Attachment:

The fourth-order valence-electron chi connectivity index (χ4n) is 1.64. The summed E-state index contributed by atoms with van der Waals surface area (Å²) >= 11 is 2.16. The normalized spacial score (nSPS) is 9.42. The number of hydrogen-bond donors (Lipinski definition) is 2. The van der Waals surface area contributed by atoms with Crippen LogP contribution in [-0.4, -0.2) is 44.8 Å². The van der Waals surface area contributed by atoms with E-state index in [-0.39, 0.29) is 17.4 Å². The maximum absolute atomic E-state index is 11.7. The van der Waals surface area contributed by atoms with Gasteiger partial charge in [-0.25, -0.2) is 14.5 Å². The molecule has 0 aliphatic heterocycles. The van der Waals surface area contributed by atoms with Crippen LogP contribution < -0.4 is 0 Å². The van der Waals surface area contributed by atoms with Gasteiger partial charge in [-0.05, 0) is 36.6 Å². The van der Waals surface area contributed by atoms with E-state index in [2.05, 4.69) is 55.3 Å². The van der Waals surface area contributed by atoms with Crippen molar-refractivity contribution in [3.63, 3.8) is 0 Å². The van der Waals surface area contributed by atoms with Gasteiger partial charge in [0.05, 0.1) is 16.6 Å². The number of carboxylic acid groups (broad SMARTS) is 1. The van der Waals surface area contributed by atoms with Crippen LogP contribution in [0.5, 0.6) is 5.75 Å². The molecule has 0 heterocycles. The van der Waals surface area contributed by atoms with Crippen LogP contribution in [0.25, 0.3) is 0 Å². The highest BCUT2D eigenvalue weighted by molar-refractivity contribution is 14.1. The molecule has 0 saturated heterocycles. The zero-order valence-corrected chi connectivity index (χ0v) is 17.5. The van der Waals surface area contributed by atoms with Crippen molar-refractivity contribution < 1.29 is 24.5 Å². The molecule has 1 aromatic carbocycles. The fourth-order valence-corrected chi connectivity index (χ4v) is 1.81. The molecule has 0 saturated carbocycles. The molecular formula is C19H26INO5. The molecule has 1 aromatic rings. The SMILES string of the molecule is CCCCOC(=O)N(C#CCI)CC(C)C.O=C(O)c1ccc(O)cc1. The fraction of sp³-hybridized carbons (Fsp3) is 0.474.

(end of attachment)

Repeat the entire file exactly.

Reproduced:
The fourth-order valence-electron chi connectivity index (χ4n) is 1.64. The summed E-state index contributed by atoms with van der Waals surface area (Å²) >= 11 is 2.16. The normalized spacial score (nSPS) is 9.42. The number of hydrogen-bond donors (Lipinski definition) is 2. The van der Waals surface area contributed by atoms with Crippen LogP contribution in [-0.4, -0.2) is 44.8 Å². The van der Waals surface area contributed by atoms with E-state index in [-0.39, 0.29) is 17.4 Å². The maximum absolute atomic E-state index is 11.7. The van der Waals surface area contributed by atoms with Gasteiger partial charge in [-0.25, -0.2) is 14.5 Å². The molecule has 0 aliphatic heterocycles. The van der Waals surface area contributed by atoms with Crippen LogP contribution < -0.4 is 0 Å². The van der Waals surface area contributed by atoms with Gasteiger partial charge in [-0.05, 0) is 36.6 Å². The van der Waals surface area contributed by atoms with E-state index in [2.05, 4.69) is 55.3 Å². The van der Waals surface area contributed by atoms with Crippen molar-refractivity contribution in [3.63, 3.8) is 0 Å². The van der Waals surface area contributed by atoms with Gasteiger partial charge in [0.05, 0.1) is 16.6 Å². The number of carboxylic acid groups (broad SMARTS) is 1. The van der Waals surface area contributed by atoms with Crippen LogP contribution in [0.5, 0.6) is 5.75 Å². The molecule has 0 heterocycles. The van der Waals surface area contributed by atoms with Crippen LogP contribution in [0.25, 0.3) is 0 Å². The highest BCUT2D eigenvalue weighted by molar-refractivity contribution is 14.1. The molecule has 0 saturated heterocycles. The zero-order valence-corrected chi connectivity index (χ0v) is 17.5. The van der Waals surface area contributed by atoms with Crippen molar-refractivity contribution < 1.29 is 24.5 Å². The molecule has 1 aromatic carbocycles. The fourth-order valence-corrected chi connectivity index (χ4v) is 1.81. The molecule has 0 saturated carbocycles. The molecular formula is C19H26INO5. The molecule has 1 aromatic rings. The SMILES string of the molecule is CCCCOC(=O)N(C#CCI)CC(C)C.O=C(O)c1ccc(O)cc1. The fraction of sp³-hybridized carbons (Fsp3) is 0.474.